AMP also sourced 97 per cent of its annual inflows from internal business units. The major sources of FUM and inflows were, overwhelmingly, its institutional investment arm AMP Capital Investors and Hillross Financial Services. Of AXA’s $13.8 billion in FUM, 67 per cent was sourced internally from business units AXA Australia, AllianceBernstein and ipac Securities. Compared to other top 10 listed wealth managers, AXA kept its sourcing of inflows “mostly in the family”, drawing funds from these three sources, the paper stated.Challenger and Perpetual were the groups that sourced the most FUM from external sources. Perpetual depended most on Macquarie and the four major banks for inflows and FUM, while Challenger ‘s top 5 sources were NSW State Super, BT/Westpac, Macquarie, ANZ and Commonwealth Bank/Colonial First State.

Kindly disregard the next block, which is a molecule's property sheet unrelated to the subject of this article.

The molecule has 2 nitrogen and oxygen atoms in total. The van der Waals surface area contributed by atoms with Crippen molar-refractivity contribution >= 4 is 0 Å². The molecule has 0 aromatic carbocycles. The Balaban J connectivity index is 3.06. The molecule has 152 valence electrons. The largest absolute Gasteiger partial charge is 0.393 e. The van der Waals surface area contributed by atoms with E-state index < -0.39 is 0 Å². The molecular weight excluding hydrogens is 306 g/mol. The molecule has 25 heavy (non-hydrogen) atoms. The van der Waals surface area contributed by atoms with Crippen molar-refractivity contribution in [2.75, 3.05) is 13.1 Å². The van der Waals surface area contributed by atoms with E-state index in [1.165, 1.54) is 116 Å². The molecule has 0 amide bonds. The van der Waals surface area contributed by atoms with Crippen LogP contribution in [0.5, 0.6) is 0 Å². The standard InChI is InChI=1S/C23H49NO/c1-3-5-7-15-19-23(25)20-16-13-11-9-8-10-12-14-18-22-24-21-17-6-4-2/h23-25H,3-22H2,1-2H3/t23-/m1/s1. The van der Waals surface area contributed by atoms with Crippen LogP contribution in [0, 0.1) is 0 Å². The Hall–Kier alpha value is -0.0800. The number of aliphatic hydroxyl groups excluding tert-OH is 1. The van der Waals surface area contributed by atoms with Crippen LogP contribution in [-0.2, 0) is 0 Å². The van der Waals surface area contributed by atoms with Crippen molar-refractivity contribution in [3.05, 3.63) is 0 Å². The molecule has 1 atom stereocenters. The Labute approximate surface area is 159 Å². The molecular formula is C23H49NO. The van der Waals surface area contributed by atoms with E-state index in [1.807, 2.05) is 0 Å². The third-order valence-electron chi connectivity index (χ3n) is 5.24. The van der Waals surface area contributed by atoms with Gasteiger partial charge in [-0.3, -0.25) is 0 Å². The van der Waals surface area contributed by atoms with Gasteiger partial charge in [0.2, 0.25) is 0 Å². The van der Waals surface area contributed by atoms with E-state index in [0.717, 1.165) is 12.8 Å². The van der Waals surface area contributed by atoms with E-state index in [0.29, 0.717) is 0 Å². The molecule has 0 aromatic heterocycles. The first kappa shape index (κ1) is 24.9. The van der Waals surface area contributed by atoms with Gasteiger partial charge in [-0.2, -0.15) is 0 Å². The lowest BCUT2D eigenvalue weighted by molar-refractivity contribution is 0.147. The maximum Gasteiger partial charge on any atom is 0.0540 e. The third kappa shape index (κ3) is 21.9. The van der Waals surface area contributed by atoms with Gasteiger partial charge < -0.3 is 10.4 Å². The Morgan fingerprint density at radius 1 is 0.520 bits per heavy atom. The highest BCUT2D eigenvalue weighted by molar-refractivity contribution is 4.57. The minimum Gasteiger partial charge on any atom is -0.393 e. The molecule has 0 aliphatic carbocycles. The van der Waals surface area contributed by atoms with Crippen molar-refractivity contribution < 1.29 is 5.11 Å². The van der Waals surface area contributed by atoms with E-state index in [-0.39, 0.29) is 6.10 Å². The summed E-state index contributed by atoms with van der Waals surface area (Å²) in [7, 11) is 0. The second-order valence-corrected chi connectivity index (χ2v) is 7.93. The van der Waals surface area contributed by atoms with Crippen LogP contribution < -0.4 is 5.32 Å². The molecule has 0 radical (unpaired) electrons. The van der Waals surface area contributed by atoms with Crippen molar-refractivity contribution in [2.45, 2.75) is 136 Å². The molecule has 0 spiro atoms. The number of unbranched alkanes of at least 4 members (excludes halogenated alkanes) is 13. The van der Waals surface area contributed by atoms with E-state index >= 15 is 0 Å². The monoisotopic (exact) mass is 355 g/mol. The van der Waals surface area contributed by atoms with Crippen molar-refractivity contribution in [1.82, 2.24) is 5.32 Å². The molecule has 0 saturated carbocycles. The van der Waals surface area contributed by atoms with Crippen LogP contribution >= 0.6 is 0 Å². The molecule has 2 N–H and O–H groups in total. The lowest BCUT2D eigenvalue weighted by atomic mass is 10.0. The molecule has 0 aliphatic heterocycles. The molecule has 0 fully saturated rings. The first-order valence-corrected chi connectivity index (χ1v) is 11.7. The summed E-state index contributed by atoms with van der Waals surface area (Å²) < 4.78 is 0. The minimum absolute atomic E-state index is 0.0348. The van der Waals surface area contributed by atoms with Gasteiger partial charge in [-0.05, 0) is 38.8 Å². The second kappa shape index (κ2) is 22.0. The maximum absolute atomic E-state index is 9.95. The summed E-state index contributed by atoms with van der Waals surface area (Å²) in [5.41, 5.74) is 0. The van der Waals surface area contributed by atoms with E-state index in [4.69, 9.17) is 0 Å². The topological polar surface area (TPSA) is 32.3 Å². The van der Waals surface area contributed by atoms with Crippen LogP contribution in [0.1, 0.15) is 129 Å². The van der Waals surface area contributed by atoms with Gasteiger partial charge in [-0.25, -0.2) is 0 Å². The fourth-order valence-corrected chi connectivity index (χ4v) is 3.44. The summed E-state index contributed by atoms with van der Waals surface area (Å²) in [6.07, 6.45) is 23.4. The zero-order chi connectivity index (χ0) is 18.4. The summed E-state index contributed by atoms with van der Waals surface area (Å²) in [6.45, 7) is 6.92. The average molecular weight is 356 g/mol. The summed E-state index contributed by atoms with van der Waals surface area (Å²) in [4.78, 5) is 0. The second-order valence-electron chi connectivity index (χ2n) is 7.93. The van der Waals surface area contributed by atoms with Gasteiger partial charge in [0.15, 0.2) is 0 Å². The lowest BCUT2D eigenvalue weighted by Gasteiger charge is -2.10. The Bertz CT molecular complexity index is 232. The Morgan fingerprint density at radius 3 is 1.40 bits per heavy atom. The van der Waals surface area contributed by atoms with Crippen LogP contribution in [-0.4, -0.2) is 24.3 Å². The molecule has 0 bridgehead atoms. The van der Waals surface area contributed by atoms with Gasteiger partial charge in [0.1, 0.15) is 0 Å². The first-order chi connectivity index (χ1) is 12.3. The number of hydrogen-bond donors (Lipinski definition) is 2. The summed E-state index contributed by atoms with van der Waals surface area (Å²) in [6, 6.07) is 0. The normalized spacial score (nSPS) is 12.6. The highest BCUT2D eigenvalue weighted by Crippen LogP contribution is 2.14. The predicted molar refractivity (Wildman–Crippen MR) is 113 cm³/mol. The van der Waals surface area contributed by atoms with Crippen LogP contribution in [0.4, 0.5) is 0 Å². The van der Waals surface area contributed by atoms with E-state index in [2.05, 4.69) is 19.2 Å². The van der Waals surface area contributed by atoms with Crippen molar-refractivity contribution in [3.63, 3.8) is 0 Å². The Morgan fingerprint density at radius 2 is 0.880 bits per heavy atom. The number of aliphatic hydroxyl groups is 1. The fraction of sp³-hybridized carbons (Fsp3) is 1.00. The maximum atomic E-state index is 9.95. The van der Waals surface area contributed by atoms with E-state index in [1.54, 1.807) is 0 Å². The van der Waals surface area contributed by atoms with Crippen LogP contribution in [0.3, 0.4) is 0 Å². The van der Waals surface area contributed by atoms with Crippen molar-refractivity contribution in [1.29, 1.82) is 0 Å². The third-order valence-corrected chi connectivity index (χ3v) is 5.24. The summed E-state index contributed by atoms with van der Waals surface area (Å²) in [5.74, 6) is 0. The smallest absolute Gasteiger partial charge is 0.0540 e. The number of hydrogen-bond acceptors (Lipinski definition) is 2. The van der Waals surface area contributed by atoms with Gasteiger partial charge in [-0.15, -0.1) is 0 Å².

Commenting on AXA, Citi said the only entity for which AXA was a top 5 provider of FUM was itself. “However, for flows it doesn’t even make its own top five, which in part reflects its net outflow position,” they said. Their analysis showed BT/Westpac as a top five supplier of FUM to the 10 major listed wealth managers: the big four banks, AMP, AXA, Perpetual, Challenger, IOOF Holdings and Macquarie Bank. BT/Westpac had provided the most FUM to other major wealth managers, but Macquarie had surpassed it in net flows. AMP was a top 5 provider of FUM for ANZ, but not for annual net inflows. On the other hand, AMP was a top 5 provider of net inflows for BT/Westpac, but not when it came to FUM. The study concluded that AMP was the prime stock pick out of the domestic wealth managers because it offered the best long-term value. But this recommendation was made before it relaunched its bid for AXA. It showed the Citi authors were long in AXA stock, and also long in the securities of ANZ Bank, Commonwealth Bank, Macquarie Group, National Australia Bank and Westpac.